You are on page 1of 34


FLOW & LEVEL MEASUREMENT A Level Measurement Orientation

Level Sensor Selection Boiling & Cryogenic Fluids Sludge, Foam, & Molten Metals

A Level Measurement Orientation

into the tank or should it be completely external? Should the sensor detect the level continuously or will a point sensor be adequate? Can the sensor come in contact
Level % 100 Vertical Sphere

n the 28th of March, 1979, thousands of people fled from Three Mile Island (near Harrisburg, PA) when the cooling system of a nuclear reactor failed. This dangerous situation


Horizontal Cylindrical 50

100 Volume %

Figure 6-1: Relationship Between Level and Volume for Different Tanks

developed because the level controls turned off the coolant flow to the reactor when they detected the presence of cooling water near the top of the tank. Unfortunately, the water reached the top of the reactor vessel not because there was too much water in the tank, but because there was so little that it boiled and swelled to the top. From this example, we can see that level measurement is more complex than simply the determination of the presence or absence of a fluid at a particular elevation.

Level Sensor Selection

When determining what type of level sensor should be used for a given application, there are a series of questions that must be answered: Can the level sensor be inserted
72 Volume 4

with the process fluid or must it be located in the vapor space? Is direct measurement of the level needed or is indirect detection of hydrostatic head (which responds to changes in both level and density) acceptable? Is tank depressurization or process shut-down acceptable when sensor removal or maintenance is required? By evaluating the above choices, one will substantially shorten the list of sensors to consider. The selection is further narrowed by considering only those designs that can be provided in the required materials of construction and can function at the required accuracy, operating temperature, etc. (Table 4). When the level to be measured is a solid, slurry, foam, or the interface between two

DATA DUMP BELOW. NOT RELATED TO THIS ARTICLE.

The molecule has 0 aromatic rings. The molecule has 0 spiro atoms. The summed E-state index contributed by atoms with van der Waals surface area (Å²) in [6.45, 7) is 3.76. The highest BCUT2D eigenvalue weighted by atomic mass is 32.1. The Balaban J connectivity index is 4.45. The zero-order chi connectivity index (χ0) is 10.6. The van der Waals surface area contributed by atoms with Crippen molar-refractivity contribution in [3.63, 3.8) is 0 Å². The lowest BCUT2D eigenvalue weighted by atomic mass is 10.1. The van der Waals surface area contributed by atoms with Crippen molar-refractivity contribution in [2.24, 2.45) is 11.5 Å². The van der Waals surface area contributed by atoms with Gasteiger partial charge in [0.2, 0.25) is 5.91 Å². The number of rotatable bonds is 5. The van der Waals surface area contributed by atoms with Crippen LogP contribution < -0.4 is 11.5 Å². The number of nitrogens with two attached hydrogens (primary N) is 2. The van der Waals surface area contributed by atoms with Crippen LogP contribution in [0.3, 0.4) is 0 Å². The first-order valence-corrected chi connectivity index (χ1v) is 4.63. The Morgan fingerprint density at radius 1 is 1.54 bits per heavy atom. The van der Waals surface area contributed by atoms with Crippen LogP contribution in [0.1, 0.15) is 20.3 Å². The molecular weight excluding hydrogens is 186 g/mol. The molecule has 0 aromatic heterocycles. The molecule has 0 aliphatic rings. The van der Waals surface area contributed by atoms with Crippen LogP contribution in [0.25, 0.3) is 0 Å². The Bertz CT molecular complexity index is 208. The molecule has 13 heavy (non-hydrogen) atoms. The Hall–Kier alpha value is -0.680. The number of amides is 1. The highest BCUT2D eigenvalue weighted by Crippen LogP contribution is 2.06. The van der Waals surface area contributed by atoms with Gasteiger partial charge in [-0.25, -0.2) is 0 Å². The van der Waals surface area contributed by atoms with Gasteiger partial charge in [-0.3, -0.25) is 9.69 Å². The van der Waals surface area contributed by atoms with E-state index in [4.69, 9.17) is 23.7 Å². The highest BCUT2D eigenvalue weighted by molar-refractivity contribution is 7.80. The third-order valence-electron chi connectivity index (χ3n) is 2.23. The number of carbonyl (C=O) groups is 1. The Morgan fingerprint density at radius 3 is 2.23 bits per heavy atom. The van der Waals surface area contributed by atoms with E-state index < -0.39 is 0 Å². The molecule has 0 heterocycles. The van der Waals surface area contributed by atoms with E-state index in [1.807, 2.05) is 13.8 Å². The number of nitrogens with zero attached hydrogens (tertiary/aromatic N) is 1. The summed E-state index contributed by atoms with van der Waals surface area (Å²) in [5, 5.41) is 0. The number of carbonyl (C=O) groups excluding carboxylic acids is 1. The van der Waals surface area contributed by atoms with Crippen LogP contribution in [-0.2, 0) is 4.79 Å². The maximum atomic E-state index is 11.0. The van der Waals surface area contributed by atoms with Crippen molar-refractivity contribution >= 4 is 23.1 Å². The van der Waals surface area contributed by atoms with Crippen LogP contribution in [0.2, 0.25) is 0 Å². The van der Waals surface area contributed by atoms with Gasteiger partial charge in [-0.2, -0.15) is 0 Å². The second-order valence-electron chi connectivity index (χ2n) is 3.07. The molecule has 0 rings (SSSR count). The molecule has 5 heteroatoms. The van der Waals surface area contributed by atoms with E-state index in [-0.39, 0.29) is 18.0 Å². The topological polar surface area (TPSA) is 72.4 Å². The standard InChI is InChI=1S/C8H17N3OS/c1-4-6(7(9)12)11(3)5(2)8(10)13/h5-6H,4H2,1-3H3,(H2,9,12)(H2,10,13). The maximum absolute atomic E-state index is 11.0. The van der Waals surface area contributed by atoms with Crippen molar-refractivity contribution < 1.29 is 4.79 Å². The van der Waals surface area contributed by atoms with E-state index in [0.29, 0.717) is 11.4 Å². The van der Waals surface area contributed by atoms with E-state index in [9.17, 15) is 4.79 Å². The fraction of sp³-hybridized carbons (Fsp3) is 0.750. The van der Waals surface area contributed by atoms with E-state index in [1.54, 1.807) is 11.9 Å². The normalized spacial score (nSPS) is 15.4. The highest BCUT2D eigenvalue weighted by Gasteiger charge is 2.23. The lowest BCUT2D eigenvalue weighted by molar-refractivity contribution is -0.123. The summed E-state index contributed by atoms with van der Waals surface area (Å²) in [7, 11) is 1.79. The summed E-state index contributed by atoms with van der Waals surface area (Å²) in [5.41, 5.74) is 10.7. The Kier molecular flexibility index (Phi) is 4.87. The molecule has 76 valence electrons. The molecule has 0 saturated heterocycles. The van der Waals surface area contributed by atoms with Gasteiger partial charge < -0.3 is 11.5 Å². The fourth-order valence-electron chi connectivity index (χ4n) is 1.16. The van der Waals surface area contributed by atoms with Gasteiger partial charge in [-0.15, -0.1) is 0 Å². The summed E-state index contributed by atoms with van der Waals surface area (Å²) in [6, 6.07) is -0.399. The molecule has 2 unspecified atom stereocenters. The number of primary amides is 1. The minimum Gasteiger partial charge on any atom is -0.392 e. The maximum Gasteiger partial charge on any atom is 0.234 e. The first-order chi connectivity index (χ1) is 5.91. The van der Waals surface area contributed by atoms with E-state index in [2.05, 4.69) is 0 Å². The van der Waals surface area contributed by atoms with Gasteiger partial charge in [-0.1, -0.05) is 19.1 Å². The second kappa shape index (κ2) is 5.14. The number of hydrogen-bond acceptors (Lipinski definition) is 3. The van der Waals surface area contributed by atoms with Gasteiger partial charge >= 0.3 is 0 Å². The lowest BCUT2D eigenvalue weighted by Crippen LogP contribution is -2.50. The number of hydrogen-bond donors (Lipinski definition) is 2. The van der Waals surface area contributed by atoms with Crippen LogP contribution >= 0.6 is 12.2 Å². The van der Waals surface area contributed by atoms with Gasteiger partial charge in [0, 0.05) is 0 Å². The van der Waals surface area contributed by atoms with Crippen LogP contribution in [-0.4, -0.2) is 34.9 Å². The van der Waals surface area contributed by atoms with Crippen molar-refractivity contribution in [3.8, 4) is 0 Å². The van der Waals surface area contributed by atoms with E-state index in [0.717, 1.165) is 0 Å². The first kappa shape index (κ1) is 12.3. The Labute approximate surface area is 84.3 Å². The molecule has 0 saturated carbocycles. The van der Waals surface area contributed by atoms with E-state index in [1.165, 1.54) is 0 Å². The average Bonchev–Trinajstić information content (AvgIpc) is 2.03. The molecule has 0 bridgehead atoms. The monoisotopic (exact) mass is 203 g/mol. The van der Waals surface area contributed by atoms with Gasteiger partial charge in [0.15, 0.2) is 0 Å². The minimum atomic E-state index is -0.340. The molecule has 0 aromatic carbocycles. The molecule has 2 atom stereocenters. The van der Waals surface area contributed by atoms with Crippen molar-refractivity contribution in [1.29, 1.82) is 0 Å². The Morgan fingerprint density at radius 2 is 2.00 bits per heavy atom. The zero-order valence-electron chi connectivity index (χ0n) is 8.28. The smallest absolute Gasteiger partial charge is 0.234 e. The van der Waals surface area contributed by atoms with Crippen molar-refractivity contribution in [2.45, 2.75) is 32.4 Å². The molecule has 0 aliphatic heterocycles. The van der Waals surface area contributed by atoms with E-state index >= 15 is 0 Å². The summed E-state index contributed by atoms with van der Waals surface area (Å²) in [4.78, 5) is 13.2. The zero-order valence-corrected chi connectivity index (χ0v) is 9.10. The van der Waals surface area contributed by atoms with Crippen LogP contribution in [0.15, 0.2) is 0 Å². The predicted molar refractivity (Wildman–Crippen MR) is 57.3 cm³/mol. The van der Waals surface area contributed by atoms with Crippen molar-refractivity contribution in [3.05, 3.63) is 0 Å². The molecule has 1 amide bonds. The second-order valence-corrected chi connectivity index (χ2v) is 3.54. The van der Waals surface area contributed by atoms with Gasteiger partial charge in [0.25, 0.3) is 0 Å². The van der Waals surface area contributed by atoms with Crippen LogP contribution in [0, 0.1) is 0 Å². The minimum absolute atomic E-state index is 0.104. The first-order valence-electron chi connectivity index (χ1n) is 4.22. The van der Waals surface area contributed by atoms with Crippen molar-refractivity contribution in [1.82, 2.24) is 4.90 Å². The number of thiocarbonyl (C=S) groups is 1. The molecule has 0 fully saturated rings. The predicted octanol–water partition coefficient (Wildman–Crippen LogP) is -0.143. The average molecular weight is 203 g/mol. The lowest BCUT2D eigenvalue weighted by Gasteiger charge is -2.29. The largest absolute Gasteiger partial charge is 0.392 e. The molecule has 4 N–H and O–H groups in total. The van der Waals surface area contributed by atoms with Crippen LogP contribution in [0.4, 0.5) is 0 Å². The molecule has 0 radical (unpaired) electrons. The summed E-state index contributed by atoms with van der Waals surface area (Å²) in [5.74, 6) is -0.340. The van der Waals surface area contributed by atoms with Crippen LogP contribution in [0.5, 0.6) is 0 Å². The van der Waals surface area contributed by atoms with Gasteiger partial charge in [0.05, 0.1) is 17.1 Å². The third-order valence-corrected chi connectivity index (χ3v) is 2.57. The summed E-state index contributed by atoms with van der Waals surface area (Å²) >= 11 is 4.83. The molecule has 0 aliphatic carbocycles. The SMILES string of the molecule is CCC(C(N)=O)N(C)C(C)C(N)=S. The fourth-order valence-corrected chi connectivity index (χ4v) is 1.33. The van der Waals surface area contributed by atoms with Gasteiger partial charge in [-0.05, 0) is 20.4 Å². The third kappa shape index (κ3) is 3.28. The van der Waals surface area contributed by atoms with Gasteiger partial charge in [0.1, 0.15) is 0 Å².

liquid layers, it is advisable to consult not only Table 4, but other recommendations, such as Table 5. If it is found that a number of level detector designs can satisfy the requirements of the application, one should also consider the traditions or preferences of the particular plant or the particular process industry, because of user familiarity and the availability of spare parts. For example, the oil industry generally prefers displacement-type level sensors, while the chemical industry favors differential pressure (d/p) cells. (The petroleum industry will use d/p cells when the span exceeds 60-80 in.) If the tank is agitated, there is often no space in which to insert probe-type sensors. Plus, because the liquid surface is not flat, sonic, ultrasonic, or radar devices typically cannot be used, either. Even with displacer or d/p sensors, agitation can cause the level signal to cycle. These pulses can be filtered out by first determining the maximum rate at